Haims: There’s a lot to understand about Alzheimer’s and dementia (column)
While a diagnosis of Alzheimer’s disease is a life-changing event for those diagnosed and their families, it is not always accurate.
Researchers have found that about 20 percent of Alzheimer’s cases may be misdiagnosed. Other studies have found that people with Alzheimer’s have symptoms that are mistaken for other conditions. As a result, they don’t receive treatment for Alzheimer’s when they need it.
Alzheimer’s is only one type of dementia. Dementia has many causes that include Huntington’s Disease, Lewy body, Parkinson’s disease and Creutzfeldt-Jakob disease. While these diseases often present themselves similarly, they often are treated differently and present differently.
This past Wednesday, Feb. 7, about 50 people packed the Avon library to listen to Dr. Jules Rosen, Chief Medical Officer of Mind Springs Health. Rosen put on a fabulous presentation and answered many questions from the audience about Alzheimer’s- and Dementia-related ailments.
While many excellent questions were asked and answered, a few that stood out to me were related to diagnoses/misdiagnosis, depression/anxiety, sleeplessness and socialization.
Alzheimer’s misdiagnoses commonly occur due to one of the following reasons:
• The person has a medical condition that triggers Alzheimer’s-like symptoms. There are many types of conditions that mimic Alzheimer’s/dementia. Some of these are treatable, including depression, insomnia, vitamin deficiency, hormone imbalance, hydrocephalus (fluid buildup around the brain), thyroid problems, brain tumors, urinary tract infections and alcoholism.
• An individual has a related form of dementia, such as Lewy bodies, vascular, or Parkinson’s.
• Side effects caused by prescription medications. Some of the most common classes of drugs and medications can lead to an Alzheimer’s misdiagnosis. These include antihistamines, antidepressants, anti-anxiety medications, sleeping pills, corticosteroids, cardiovascular drugs and anticonvulsants.
In some cases, Alzheimer’s can be mistaken for episodes of forgetfulness and cognitive ailments. While worried elders and family members may interpret forgetful symptoms and personality changes as signs exclusive to Alzheimer’s, a doctor should be able to identify and delineate symptoms of Alzheimer’s and related cognitive impairment.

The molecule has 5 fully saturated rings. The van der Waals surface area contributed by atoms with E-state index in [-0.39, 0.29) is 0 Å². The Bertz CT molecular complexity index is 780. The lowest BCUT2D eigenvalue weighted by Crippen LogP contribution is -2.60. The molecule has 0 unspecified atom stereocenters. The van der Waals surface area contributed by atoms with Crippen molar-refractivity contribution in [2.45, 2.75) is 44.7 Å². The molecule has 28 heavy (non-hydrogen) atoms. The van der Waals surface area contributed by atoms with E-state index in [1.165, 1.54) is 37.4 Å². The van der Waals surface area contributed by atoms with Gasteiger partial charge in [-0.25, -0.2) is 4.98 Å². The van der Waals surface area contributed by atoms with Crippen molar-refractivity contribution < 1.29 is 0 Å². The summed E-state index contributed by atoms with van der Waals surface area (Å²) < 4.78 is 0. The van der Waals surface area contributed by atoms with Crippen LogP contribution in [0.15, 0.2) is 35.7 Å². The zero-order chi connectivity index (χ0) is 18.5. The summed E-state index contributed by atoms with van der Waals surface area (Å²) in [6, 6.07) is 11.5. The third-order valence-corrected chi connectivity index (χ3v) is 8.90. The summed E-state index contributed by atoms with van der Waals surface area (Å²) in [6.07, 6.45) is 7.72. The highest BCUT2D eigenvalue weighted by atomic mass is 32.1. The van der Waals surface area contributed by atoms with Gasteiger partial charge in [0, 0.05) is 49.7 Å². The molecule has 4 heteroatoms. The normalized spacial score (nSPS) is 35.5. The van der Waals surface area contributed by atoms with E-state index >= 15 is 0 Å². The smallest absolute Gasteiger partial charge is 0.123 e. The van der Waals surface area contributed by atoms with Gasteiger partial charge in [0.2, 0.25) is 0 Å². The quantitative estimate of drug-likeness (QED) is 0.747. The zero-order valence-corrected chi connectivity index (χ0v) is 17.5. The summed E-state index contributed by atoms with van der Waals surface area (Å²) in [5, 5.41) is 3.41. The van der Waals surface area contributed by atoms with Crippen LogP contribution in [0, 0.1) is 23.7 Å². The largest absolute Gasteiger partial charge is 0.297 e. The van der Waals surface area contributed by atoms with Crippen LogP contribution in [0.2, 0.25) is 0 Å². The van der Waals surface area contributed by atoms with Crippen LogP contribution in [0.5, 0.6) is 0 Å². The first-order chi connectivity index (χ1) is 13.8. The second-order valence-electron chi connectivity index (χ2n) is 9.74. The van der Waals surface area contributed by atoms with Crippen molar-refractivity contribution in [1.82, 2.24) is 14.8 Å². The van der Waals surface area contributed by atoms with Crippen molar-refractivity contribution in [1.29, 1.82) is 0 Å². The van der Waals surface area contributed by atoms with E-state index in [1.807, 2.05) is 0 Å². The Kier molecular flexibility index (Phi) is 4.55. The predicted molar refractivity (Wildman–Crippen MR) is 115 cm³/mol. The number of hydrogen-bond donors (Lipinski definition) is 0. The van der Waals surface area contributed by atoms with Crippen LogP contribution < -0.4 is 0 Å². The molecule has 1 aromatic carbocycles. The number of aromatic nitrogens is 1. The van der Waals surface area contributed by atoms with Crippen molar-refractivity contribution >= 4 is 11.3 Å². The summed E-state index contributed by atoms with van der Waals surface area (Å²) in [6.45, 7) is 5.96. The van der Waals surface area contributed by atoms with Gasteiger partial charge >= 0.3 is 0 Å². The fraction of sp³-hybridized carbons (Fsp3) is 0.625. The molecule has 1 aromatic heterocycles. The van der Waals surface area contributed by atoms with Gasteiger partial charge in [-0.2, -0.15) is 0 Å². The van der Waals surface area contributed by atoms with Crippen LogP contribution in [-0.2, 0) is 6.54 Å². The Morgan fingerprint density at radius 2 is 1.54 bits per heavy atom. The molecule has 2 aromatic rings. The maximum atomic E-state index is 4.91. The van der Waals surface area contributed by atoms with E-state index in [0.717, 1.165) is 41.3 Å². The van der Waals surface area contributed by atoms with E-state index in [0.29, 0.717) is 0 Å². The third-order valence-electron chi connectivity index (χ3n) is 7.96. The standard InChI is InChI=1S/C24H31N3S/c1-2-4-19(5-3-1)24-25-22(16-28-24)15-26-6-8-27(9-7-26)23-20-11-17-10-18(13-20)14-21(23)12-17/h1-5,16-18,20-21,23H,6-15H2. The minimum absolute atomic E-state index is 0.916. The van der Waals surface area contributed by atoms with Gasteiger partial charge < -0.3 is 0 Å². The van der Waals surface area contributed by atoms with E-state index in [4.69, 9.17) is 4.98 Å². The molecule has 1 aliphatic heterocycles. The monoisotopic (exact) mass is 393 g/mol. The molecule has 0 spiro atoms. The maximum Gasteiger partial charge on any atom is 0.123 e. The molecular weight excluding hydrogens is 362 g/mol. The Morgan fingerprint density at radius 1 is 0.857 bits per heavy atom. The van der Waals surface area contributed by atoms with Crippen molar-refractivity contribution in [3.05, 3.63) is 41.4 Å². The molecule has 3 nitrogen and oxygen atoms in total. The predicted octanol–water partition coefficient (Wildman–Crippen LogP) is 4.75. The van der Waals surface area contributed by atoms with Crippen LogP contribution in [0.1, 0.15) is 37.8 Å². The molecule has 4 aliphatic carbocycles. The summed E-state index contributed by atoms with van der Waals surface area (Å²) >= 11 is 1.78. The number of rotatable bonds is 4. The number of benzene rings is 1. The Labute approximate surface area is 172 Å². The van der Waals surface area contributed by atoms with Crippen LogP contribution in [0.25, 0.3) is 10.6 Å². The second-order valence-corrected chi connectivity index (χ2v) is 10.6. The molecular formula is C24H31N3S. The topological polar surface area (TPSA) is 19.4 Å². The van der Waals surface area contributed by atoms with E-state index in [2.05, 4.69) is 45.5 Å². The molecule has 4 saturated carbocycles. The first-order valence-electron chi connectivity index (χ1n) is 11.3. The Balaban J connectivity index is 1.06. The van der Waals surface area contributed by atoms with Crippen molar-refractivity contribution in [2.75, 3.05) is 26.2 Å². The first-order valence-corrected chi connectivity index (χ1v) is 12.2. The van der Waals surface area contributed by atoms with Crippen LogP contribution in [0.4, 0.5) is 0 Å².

Rosen informed the audience that he has found that one of the most successful methods of addressing anxiety and depression is not by use of medicine alone. He cautions that the use of antidepressants alone for people with cognitive concerns is unfortunately too frequent. Rather, he and his team have found a very high level of success by utilizing a combination of counseling and medicine.
Socialization and exercise are also integral components to better outcomes. A daily regimen of short walks, tai chi, or aquatic exercise may have profound abilities to help with anxiety and depression. Further, one-on-one social interactions where personal and life stories can be shared are proving to be very helpful as well.
Rosen said many times that anxiety and depression are very treatable ailments. Perhaps one of the easiest ways you can assist a loved one who may be suffering from Alzheimer’s and dementia is helping them avoid states of anxiety and depression. Be proactive and pay attention.
There does not appear to be a clear answer as to why Alzheimer’s and dementia patients experience difficulty with sleeping. However, by understanding some of the contributing factors, we can help our loved ones, and ourselves, too.
Here are some tips that may promote better sleep: encourage physical activity, establish consistent daily routines, manage medications, create a comfortable sleep environment, and treat underlying conditions like apnea, snoring and restless leg syndrome.
If you or a loved one is a caregiver for a person with Alzheimer’s or dementia, make sure you or the caregiver is getting proper sleep. If a caregiver is not getting he sleep they need, there will be inevitable problems. Patience and energy levels dissipate very fast for those who are sleep deprived. Avoid harmful outcomes by seeking assistance.
Create a record
In a notebook, write down observations detailing how much the person has changed or how much you think they may not be acting like themselves. Understanding the physical and health needs of your loved one will help in monitoring and responding to changes that may occur.
It will be important that you provide the medical provider with copious notes about your loved one’s general medical history, current and past. This includes a detailed list of current medications and their dosages.
If you or someone you know is affected by Alzheimer’s disease or dementia, it’s time to learn the facts. It’s very important to learn how to recognize the symptoms of the disease so you can adjust to changes and develop a plan. Read or go online to learn about Alzheimer’s and other causes of dementia.
I promise you, you are not alone in managing and assisting a loved one who may be experiencing cognitive decline. This is a very natural cycle of life and there are many resources for help locally and nationally. Share your concerns with a friend, family member, and of course, medical providers.
On behalf of our community and all those that attended this presentation, I would like to thank Dr. Rosen, Eagle County Public Health’s Aging Well Speaker Series, Carly Rietmann and Pat Nolan for providing valuable education to our community. Collaboration will make a difference in our community.
Judson Haims is the owner of Visiting Angels Home Care in Eagle County. His contact information is, http://www.visitingangels.com/comtns, or 970-328-5526
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